Pubdate: Wed, 11 Jan 2017
Source: Edmonton Journal (CN AB)
Copyright: 2017 The Edmonton Journal
Author: Clare Clancy


An Edmonton DJ says he wants a "call to arms" to encourage artists and
venues to carry naloxone kits in an effort to curb the number of
opioid-related deaths in the city.

Dragan Jargic, who performs as DJ Dragon, said he recently picked up one
of the injectable packs used to combat fentanyl as a harm-reduction

"I took it upon myself as a personal thing to make sure there's one kit
around," he said. "So many people are unwittingly using fentanyl.

"It's at a point where you really don't know what you're buying anymore."

Jargic, who has been part of Edmonton's electronic music scene for 30
years, said whether performing at a wedding or rave, DJs might save a life
if they carry a kit.

"This isn't a street drug, it's in every walk of life," he added.

Sewing Machine Factory, a music venue on 82 Avenue and 96 Street, is one
Edmonton venue to add a naloxone pack to its first aid kit.

In the first nine months of 2016, 338 Albertans died from an opioid drug
overdose. Alberta Health said 193 deaths were related to fentanyl.

Jargic, 47, picked up his kit at a Walmart pharmacy and said it was an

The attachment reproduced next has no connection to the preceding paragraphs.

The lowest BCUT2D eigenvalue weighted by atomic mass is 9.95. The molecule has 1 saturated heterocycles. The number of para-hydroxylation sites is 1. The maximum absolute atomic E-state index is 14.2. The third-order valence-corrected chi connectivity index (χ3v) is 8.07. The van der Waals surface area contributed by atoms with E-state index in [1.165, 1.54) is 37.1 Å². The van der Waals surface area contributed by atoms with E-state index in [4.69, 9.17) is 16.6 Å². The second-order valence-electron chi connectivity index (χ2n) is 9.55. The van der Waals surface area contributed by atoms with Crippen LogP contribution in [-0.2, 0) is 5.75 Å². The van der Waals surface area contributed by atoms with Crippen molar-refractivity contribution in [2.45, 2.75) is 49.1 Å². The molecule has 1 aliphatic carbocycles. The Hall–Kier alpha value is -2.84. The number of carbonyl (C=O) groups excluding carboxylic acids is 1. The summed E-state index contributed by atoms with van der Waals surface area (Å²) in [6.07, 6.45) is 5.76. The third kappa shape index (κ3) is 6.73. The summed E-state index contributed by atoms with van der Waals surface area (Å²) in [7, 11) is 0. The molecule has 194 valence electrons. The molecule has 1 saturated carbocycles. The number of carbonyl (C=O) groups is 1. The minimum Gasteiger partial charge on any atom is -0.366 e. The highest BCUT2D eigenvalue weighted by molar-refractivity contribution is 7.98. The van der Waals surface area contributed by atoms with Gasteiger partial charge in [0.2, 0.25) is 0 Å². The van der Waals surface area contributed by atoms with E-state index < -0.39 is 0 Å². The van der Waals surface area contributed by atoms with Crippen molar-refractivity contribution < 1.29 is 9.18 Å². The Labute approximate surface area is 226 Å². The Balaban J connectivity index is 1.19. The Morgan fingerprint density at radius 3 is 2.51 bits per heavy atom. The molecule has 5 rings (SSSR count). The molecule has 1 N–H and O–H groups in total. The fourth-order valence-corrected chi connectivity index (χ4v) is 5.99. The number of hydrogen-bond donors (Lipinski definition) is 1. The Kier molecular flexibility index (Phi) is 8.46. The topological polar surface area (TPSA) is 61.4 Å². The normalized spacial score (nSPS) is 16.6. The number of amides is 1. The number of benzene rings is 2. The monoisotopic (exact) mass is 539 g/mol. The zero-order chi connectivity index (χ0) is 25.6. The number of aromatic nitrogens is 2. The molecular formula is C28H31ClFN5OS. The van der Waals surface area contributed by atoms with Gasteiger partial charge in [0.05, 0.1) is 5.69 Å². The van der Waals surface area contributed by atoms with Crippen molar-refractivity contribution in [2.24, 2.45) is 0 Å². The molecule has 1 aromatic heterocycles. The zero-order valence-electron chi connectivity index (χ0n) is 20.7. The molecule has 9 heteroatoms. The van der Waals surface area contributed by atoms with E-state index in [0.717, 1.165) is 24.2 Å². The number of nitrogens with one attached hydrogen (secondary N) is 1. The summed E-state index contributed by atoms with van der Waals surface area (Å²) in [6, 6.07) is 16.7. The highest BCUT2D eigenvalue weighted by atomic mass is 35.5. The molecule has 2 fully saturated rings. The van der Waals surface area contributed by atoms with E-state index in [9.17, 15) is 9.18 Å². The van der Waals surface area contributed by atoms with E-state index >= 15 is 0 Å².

easy process - pharmacies can provide the prescription on site.

"The pharmacist tells you how to draw the medicine into the syringe," he
said. "It's about finding that person who is (overdosing) in time to get
them more assistance ... the kit gives you a mouth-to-mouth piece that
protects you and the other person if you need to do CPR."

He isn't worried about liability issues, which have been among the
concerns voiced by his peers, he said. "The person can't give you consent
.. because they're in a medical emergency."

Jargic added that he doesn't want to encourage drug use, but says the
prevalence of opioids is a fact of life.

"Of course abstinence is the best policy but it just doesn't happen," he
said. "It could be the last time you ever take that pill."
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